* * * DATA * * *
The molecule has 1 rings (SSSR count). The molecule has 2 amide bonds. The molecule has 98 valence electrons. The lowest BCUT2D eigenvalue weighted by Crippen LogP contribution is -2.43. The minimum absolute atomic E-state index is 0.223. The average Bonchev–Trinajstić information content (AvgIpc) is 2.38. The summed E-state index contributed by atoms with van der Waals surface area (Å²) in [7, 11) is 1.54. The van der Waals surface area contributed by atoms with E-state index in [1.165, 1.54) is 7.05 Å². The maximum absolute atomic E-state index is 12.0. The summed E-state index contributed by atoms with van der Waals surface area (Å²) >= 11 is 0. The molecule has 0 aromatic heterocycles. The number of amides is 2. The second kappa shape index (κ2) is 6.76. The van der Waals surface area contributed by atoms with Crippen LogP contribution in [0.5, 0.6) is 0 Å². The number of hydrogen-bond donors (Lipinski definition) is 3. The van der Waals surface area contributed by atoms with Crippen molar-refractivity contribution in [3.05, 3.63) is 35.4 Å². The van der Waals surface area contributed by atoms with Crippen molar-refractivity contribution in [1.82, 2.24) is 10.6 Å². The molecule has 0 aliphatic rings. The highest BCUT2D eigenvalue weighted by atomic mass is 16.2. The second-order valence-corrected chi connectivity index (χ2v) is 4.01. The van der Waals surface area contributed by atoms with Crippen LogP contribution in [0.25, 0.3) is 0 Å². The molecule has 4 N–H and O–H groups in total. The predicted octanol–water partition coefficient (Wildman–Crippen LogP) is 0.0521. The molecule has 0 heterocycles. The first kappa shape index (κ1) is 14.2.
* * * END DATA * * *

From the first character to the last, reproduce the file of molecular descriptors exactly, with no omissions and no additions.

The molecule has 1 rings (SSSR count). The molecule has 2 amide bonds. The molecule has 98 valence electrons. The lowest BCUT2D eigenvalue weighted by Crippen LogP contribution is -2.43. The minimum absolute atomic E-state index is 0.223. The average Bonchev–Trinajstić information content (AvgIpc) is 2.38. The summed E-state index contributed by atoms with van der Waals surface area (Å²) in [7, 11) is 1.54. The van der Waals surface area contributed by atoms with E-state index in [1.165, 1.54) is 7.05 Å². The maximum absolute atomic E-state index is 12.0. The summed E-state index contributed by atoms with van der Waals surface area (Å²) >= 11 is 0. The molecule has 0 aromatic heterocycles. The number of amides is 2. The second kappa shape index (κ2) is 6.76. The van der Waals surface area contributed by atoms with Crippen LogP contribution in [0.5, 0.6) is 0 Å². The number of hydrogen-bond donors (Lipinski definition) is 3. The van der Waals surface area contributed by atoms with Crippen molar-refractivity contribution in [3.05, 3.63) is 35.4 Å². The van der Waals surface area contributed by atoms with Crippen molar-refractivity contribution in [1.82, 2.24) is 10.6 Å². The molecule has 0 aliphatic rings. The highest BCUT2D eigenvalue weighted by atomic mass is 16.2. The second-order valence-corrected chi connectivity index (χ2v) is 4.01. The van der Waals surface area contributed by atoms with Crippen LogP contribution in [0.25, 0.3) is 0 Å². The molecule has 4 N–H and O–H groups in total. The predicted octanol–water partition coefficient (Wildman–Crippen LogP) is 0.0521. The molecule has 0 heterocycles. The first kappa shape index (κ1) is 14.2.